- ChatGPT started with the prompt and number of letters (same start as users).
- Human users have unlimited guesses and can access clues at any time.
- For ChatGPT, I allowed for a single guess per clue.
Here’s an example of what I’d send after ChatGPT had an incorrect guess:
The results of the test
- GPT-3.5 is worse than human players at solving Twofer Goofers.
- GPT-4 is better than human players at solving Twofer Goofers.
To compare users against ChatGPT, I had to normalize the scoring.
For a given puzzle, the human solve rate reflects (# of users that solved the puzzle) / (# of players that attempted the puzzle). Averaging across the 100 puzzles gives an overall solve rate of 82% for human users. Notably, the puzzles range widely in difficulty, from a 97% solve rate:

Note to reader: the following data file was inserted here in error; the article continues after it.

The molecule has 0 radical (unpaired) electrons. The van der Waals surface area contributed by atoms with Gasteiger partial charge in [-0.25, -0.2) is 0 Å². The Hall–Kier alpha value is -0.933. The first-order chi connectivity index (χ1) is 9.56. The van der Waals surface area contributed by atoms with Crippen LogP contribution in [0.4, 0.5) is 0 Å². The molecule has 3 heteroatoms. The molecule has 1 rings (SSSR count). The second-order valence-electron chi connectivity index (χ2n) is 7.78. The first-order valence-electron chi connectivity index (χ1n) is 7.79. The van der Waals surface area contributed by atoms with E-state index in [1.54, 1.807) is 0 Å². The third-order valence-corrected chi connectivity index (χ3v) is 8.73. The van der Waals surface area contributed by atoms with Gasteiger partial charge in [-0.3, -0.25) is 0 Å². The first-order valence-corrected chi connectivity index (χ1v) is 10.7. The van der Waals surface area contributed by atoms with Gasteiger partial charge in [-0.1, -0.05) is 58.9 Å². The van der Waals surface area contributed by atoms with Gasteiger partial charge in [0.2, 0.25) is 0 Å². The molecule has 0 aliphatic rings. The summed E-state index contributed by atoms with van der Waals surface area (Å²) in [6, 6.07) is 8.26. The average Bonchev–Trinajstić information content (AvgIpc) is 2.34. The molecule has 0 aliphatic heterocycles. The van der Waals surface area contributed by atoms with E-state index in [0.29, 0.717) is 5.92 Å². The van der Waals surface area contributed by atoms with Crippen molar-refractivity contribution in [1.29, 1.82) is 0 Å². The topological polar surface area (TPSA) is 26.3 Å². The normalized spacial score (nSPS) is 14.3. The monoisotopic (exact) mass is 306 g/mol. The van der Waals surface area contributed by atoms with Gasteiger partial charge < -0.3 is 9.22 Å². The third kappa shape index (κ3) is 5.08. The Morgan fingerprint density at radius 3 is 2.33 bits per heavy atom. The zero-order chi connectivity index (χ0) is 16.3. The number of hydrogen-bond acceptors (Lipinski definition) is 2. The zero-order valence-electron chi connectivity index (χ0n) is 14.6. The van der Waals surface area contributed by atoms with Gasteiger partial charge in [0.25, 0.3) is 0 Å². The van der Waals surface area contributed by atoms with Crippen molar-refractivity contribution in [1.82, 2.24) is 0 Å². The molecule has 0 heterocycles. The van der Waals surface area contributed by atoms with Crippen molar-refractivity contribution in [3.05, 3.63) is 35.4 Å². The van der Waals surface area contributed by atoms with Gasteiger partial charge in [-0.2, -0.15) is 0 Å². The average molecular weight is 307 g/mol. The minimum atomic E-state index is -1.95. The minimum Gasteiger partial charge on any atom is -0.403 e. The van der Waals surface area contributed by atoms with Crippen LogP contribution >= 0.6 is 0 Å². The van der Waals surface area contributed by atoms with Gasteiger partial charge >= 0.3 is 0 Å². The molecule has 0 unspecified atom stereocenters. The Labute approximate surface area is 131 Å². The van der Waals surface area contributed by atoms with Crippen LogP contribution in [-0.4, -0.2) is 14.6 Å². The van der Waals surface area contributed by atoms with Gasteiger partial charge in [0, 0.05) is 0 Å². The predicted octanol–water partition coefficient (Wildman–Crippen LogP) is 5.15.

to this one with a 45% solve rate (whoops! My Midwestern background is showing):
For ChatGPT, the solve rate on a single puzzle is either 100% or 0%. ChatGPT's overall solve rate is simply the number of Twofers solved (out of 100).
While GPT-3.5 underperformed users by 10 percentage points, GPT-4 solved nearly every single puzzle (only missing four). GPT-4 also required significantly fewer clues than either users or GPT-3.5.
Particularly interesting were the puzzles GPT-4 solved immediately while GPT-3.5 remained stumped even after using all clues:
Although omitted from the results table, comparing speed is another interesting lens for assessment. The median user solves a given puzzle in ~50 seconds, while GPT-4 always solved in <10 seconds. It harkens back to the unfair buzzer advantage IBM Watson had playing Jeopardy! back in 2011.
Here’s the full set of ChatGPT responses.
Can GPT-4 help us run Twofer Goofer?
Each night, I vet the next day’s puzzle by sharing it with the company’s VP (Voice of the People). She’s also my wife. She’ll veto or edit Twofers that she thinks are too hard, “too cute,” or just unfun.